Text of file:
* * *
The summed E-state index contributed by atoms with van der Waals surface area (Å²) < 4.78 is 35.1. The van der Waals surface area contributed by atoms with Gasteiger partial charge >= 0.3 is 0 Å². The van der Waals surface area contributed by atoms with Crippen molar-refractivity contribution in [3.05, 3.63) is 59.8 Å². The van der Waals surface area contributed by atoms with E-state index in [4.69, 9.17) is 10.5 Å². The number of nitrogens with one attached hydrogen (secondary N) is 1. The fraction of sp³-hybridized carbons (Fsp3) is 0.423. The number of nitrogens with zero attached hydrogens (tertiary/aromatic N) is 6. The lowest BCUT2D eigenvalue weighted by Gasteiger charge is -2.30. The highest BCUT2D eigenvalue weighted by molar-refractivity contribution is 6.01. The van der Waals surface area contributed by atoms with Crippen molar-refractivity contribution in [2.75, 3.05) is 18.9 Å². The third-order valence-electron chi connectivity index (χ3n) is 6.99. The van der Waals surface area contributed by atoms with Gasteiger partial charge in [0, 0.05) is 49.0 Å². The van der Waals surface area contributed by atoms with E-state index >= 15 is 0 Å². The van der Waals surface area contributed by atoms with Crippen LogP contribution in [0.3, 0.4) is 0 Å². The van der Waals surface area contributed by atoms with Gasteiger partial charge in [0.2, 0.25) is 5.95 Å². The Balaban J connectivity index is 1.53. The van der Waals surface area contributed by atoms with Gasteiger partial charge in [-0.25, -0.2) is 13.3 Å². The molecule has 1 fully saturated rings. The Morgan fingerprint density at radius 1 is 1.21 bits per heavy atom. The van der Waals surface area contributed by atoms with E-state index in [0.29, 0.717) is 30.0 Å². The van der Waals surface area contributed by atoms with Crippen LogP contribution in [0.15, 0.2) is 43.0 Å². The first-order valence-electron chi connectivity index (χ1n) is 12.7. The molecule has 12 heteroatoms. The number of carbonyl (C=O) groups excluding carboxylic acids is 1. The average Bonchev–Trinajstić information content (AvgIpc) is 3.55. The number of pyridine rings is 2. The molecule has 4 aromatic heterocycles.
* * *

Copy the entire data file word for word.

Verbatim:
The summed E-state index contributed by atoms with van der Waals surface area (Å²) < 4.78 is 35.1. The van der Waals surface area contributed by atoms with Gasteiger partial charge >= 0.3 is 0 Å². The van der Waals surface area contributed by atoms with Crippen molar-refractivity contribution in [3.05, 3.63) is 59.8 Å². The van der Waals surface area contributed by atoms with E-state index in [4.69, 9.17) is 10.5 Å². The number of nitrogens with one attached hydrogen (secondary N) is 1. The fraction of sp³-hybridized carbons (Fsp3) is 0.423. The number of nitrogens with zero attached hydrogens (tertiary/aromatic N) is 6. The lowest BCUT2D eigenvalue weighted by Gasteiger charge is -2.30. The highest BCUT2D eigenvalue weighted by molar-refractivity contribution is 6.01. The van der Waals surface area contributed by atoms with Crippen molar-refractivity contribution in [2.75, 3.05) is 18.9 Å². The third-order valence-electron chi connectivity index (χ3n) is 6.99. The van der Waals surface area contributed by atoms with Gasteiger partial charge in [0, 0.05) is 49.0 Å². The van der Waals surface area contributed by atoms with E-state index >= 15 is 0 Å². The van der Waals surface area contributed by atoms with Crippen LogP contribution in [0.3, 0.4) is 0 Å². The van der Waals surface area contributed by atoms with Gasteiger partial charge in [0.2, 0.25) is 5.95 Å². The Balaban J connectivity index is 1.53. The van der Waals surface area contributed by atoms with Gasteiger partial charge in [-0.25, -0.2) is 13.3 Å². The molecule has 1 fully saturated rings. The Morgan fingerprint density at radius 1 is 1.21 bits per heavy atom. The van der Waals surface area contributed by atoms with E-state index in [0.29, 0.717) is 30.0 Å². The van der Waals surface area contributed by atoms with Crippen LogP contribution in [0.15, 0.2) is 43.0 Å². The first-order valence-electron chi connectivity index (χ1n) is 12.7. The molecule has 12 heteroatoms. The number of carbonyl (C=O) groups excluding carboxylic acids is 1. The average Bonchev–Trinajstić information content (AvgIpc) is 3.55. The number of pyridine rings is 2. The molecule has 4 aromatic heterocycles.